It was weird, inwardly celebrating the anniversary of the birth of my marriage, and watching these young people celebrating the birth of their careers. Or mourning. I sort of wanted to go down and tell them to calm down, to realize that no matter where they're heading, the journey is just beginning, and there are going to be ups and downs and triumphs and regrets and if you think all is made or lost because of the way a computer matches you with an internship program, you are sadly mistaken. Things change. People change, circumstances change. Life chugs along, I wanted to say, and it takes you with it. No matter what you think you found out today, I wanted to say, I can guarantee you that your life won't even vaguely resemble your vision of it right now. So don't worry so much. Sit back and enjoy the proverbial ride. Don't forget to look out the window every now and again. And make sure to celebrate the milestones along the way.

Nine years. It staggers me.

Tuesday, March 15, 2005

She's Lucky To Have Escaped With Her Job

Baroy went to pay for our entry into the Museum of Natural History while I waited with the kids. When he rejoined us, he was ashen-faced, and fuming.

"What's the matter?" I asked, as he muttered particularly unsavory four-letter words under his breath.

Apparently, the woman behind the counter had swiped his credit card and started to hand it back to him, but then suddenly said, "Uh-oh. It says 'Call police.'"

I can only imagine what went through his mind in that second, as he looked at the woman and managed to spit out the word, "What?" Stalker girl. What had she done now? How could this be possible? Who had actually believed her? Did we have our lawyer's number on hand? Was he actually going to have to defend himself against her imbecilic accusations? Was he going to wind up in jail? What were we going to do?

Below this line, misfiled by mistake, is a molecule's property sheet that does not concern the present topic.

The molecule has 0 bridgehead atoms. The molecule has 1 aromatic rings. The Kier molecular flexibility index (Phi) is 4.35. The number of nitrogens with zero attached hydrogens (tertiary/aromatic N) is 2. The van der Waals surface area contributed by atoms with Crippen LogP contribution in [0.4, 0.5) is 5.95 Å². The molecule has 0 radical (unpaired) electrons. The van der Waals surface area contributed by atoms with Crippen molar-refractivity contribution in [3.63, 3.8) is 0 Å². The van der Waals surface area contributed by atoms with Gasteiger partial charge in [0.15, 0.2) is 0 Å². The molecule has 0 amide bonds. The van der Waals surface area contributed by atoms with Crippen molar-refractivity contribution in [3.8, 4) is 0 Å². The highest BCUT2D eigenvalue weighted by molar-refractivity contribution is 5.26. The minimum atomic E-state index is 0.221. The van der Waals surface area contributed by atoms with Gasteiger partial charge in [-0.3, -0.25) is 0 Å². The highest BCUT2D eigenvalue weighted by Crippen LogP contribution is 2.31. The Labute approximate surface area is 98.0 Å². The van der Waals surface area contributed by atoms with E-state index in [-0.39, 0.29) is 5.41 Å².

"I'm just joking," said the broadly smiling woman.

Just joking. Just joking. Just joking.

I remember once, back in my ABigScienceMagazine days, we had an intern who was trying to buddy up with everyone. I also remember, with startling clarity for something that probably occurred 17 or 18 yeas ago, a day when a bunch of us were going to lunch, and we stopped by the bank to get cash. The intern was telling a supposedly funny story while we waited in line--what the story was about eludes me--and he ended it with the line, "So I raped her."

There was dead silence as several of us looked at one another. When I spoke up, it was in the deadly calm voice that people who know me well know is an indication of deadly seriousness. "Lemme give you a little comedy tip here, Will," I said. "Rape jokes are never funny. Never."

I remember nothing else about that intern nor, I think, does anyone else who knew him. To all of us, he will forever be known as "that stupid rape-joke guy."

Although I'm generally inclined to give most people the benefit of the doubt, and although I know that the woman at the museum meant nothing by it, I now need to expand that rule of comedy to include things that might threaten someone's personal safety. Maybe it's just me, but I'm thinking there are a lot of people who walk through that museum's gates each day who would be upset rather than amused by a comment like that, or at least knocked a bit askew. I know I was, if the number of times I snapped at Em and N through the rest of our museum stay was any indication.

There's so much that's no longer funny to me, even though it might have amused me in the past. Anything that evokes Stalker Girl is in that 'not funny' category.

Rape jokes are never funny. Threats of imminent arrest are never funny. Stalker jokes are never funny, either. And that's because there's nothing even slightly amusing about being raped, or stalked, or threatened. And there's nothing even slighly amusing about being reminded of that rape, that stalking, or that threat.